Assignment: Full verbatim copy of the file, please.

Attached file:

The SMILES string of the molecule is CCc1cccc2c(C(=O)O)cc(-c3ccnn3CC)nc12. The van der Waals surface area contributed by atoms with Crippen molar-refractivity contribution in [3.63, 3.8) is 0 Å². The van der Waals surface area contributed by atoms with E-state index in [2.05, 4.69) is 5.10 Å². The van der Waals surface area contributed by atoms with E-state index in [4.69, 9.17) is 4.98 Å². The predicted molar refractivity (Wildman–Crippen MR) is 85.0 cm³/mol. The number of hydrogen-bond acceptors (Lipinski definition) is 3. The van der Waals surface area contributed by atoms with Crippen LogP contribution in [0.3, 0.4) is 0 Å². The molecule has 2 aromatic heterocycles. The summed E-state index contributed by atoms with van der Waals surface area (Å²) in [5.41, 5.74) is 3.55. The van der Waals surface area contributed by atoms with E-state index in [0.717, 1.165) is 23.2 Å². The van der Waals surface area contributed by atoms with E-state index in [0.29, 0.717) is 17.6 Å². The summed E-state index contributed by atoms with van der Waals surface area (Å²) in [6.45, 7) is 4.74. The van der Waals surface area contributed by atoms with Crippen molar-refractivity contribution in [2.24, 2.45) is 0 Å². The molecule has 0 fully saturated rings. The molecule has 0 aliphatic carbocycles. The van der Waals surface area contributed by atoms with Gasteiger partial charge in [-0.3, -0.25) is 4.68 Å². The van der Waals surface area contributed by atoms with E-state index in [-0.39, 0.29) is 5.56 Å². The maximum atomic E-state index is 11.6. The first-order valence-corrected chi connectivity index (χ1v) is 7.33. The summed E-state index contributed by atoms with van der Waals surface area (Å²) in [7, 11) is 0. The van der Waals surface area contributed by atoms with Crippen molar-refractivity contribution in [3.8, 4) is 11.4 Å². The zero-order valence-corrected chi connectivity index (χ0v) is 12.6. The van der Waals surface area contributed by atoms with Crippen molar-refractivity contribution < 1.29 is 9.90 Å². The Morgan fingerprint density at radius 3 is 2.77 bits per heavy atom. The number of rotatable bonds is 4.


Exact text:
The SMILES string of the molecule is CCc1cccc2c(C(=O)O)cc(-c3ccnn3CC)nc12. The van der Waals surface area contributed by atoms with Crippen molar-refractivity contribution in [3.63, 3.8) is 0 Å². The van der Waals surface area contributed by atoms with E-state index in [2.05, 4.69) is 5.10 Å². The van der Waals surface area contributed by atoms with E-state index in [4.69, 9.17) is 4.98 Å². The predicted molar refractivity (Wildman–Crippen MR) is 85.0 cm³/mol. The number of hydrogen-bond acceptors (Lipinski definition) is 3. The van der Waals surface area contributed by atoms with Crippen LogP contribution in [0.3, 0.4) is 0 Å². The molecule has 2 aromatic heterocycles. The summed E-state index contributed by atoms with van der Waals surface area (Å²) in [5.41, 5.74) is 3.55. The van der Waals surface area contributed by atoms with E-state index in [0.717, 1.165) is 23.2 Å². The van der Waals surface area contributed by atoms with E-state index in [0.29, 0.717) is 17.6 Å². The summed E-state index contributed by atoms with van der Waals surface area (Å²) in [6.45, 7) is 4.74. The van der Waals surface area contributed by atoms with Crippen molar-refractivity contribution in [2.24, 2.45) is 0 Å². The molecule has 0 fully saturated rings. The molecule has 0 aliphatic carbocycles. The van der Waals surface area contributed by atoms with Gasteiger partial charge in [-0.3, -0.25) is 4.68 Å². The van der Waals surface area contributed by atoms with E-state index in [-0.39, 0.29) is 5.56 Å². The maximum atomic E-state index is 11.6. The first-order valence-corrected chi connectivity index (χ1v) is 7.33. The summed E-state index contributed by atoms with van der Waals surface area (Å²) in [7, 11) is 0. The van der Waals surface area contributed by atoms with Crippen molar-refractivity contribution in [3.8, 4) is 11.4 Å². The zero-order valence-corrected chi connectivity index (χ0v) is 12.6. The van der Waals surface area contributed by atoms with Crippen molar-refractivity contribution < 1.29 is 9.90 Å². The Morgan fingerprint density at radius 3 is 2.77 bits per heavy atom. The number of rotatable bonds is 4.